A Governance Framework for Intellectual Property Rights
Chapter 3: Externalities and monopolies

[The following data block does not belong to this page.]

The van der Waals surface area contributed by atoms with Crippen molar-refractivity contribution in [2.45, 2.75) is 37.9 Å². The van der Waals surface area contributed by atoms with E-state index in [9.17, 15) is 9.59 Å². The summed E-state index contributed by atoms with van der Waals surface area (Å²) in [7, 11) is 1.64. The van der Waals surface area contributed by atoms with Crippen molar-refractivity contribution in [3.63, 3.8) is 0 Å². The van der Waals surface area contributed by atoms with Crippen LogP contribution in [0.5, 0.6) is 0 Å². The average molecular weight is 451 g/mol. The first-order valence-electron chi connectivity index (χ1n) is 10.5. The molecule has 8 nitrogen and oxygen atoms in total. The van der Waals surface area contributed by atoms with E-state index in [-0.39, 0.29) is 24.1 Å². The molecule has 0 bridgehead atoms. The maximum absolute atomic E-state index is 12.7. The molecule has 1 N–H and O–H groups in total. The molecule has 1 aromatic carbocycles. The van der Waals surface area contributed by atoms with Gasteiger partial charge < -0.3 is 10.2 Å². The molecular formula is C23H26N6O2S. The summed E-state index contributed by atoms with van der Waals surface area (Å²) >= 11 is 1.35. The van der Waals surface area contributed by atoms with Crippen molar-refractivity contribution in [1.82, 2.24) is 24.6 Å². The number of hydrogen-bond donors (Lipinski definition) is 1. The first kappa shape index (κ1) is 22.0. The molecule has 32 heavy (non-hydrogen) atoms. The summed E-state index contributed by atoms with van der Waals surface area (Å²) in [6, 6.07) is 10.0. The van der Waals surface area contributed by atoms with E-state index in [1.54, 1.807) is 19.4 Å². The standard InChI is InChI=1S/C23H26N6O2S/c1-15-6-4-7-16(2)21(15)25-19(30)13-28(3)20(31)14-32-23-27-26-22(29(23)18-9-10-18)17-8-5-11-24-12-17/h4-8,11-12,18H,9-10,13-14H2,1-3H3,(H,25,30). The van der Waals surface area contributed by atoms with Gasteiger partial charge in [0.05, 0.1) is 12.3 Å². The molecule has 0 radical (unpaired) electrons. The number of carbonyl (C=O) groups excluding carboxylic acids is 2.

Consciously or unconsciously the environmental movement has relied upon welfare economics as a theoretical foundation for the following key claim: the economic system largely ignores environmental costs. Within economic theory environmental costs are usually referred to as ‘negative externalities’. Pollution is a prime example. Building upon the work of Adam Smith, the welfare economist A.C. Pigou clearly articulated the concept of externalities in his classic The Economics of Welfare. This chapter begins by discussing externalities as a source of market failure. Just as there is an intimate relationship between property rights and markets, so too there is an intimate relationship between property rights and externalities. In the physical environment context Coasian/Demsetzian reasoning is often used to argue that the internalisation of externalities through property rights (and corresponding markets) can overcome the externalities of market failure. Yet property rights entail costs, both private and public. Transactions costs are a private cost example and externality costs are an example of public costs. The latter arise from what will be termed the ‘externalities paradox’. After engaging with externalities the chapter will then turn to a discussion of monopolies with the view of revealing another type of public cost – distributional costs associated with the monopolistic characteristics of IPRs. This discussion will invoke price discrimination activities, which are often deployed by IPR holders.
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